This is just a case of making half square triangles twice – honestly it’s not too difficult.  Place a white 4.1/4″ square with either a dark blue or a dark brown square, right sides together.  Mark a line along the diagonal and sew a seam 1/4″ either side of the marked line.

Cut along the line.  This produces two half square triangle units which are now 3.7/8″ square.

Make quarter square triangles

Make quarter square triangles

Now make further units as above, but starting this time with the half square triangles that you have just made.

Begin with one blue/white and one brown/white half square triangle.  Place them right sides together, making sure that the blue triangle on the top layer lies against the white on the bottom layer while the white on the top layer lies against the brown triangle on the bottom layer.  The seams of both of them run from bottom left to top right.

Draw a line along the diagonal that crosses the existing seam line, so going from bottom right to top left in my photo.  Sew a 1/4″ seam either side of the marked line and cut along the line.  This produces a quarter square triangle unit which measures 3.1/2″ square.  Check that the two white triangles are opposite each other and the blue and brown triangles are opposite each other.

Sashing strips

Sashing strips

Make the sashing strips

Take an 18.1/2″ strip of dark brown fabric and place a quarter square triangle at each end.  Lay them so that the brown triangle lies against the brown strip.  It almost looks like a Christmas cracker now.

Make two of these strips and place one between each pair of Scottie dog quilt blocks.  This joins the pairs of blocks.  I have placed mine so that there is one right facing and one left facing dog in each pair.  They are looking at each other across the sashing strip.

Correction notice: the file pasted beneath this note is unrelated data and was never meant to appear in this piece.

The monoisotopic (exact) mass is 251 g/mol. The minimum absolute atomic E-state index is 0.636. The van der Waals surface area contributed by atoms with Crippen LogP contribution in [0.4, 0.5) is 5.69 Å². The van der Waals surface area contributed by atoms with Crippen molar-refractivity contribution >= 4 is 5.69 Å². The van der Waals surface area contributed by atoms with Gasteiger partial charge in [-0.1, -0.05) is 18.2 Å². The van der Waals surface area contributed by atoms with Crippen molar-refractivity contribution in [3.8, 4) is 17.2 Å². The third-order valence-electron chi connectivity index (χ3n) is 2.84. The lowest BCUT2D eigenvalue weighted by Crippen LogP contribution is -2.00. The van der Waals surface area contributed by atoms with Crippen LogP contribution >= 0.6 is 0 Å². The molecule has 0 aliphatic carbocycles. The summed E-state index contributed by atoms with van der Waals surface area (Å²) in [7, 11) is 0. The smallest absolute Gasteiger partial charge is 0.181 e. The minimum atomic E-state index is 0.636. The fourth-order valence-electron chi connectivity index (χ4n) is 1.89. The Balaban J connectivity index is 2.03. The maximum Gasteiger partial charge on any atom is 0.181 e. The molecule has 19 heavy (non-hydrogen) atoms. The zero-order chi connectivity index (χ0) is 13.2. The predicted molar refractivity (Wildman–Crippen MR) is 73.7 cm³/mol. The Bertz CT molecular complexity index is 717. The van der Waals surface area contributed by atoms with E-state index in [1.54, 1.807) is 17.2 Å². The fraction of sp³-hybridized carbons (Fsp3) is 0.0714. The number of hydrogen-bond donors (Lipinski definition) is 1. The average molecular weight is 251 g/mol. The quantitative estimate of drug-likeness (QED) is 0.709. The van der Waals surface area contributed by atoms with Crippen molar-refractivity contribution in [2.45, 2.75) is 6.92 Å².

Sashing strip across the middle

Sashing strip across the middle

Now you need sashing strips to lie across the quilt – three of them so that you can have one at the top of the quilt, one joining the two pairs of blocks across the middle of the quilt, and one at the bottom of the quilt.

For each strip make up two strips as above – an 18.1/2″ dark brown strip with a quarter square triangle at each end.  Join these two sections together with a medium blue 3.1/2″ square.  So in each row you have two brown strips, four quarter square triangles and one cornerstone (that’s the medium blue square).  Make three of these strips and sew one to the top of the quilt, one in the middle to join the two pairs of blocks together and one at the bottom of the quilt.

Side strips

Side strips

Sash the sides of the quilt

You now just need two strips for the sides of the quilt.  For each strip make up an 18.1/2″ dark brown strip with a quarter square triangle at each end as before.  Now place a 3.1/2″ medium blue square (cornerstone) at each end of the overall strip and in the middle.

Middle section

Middle section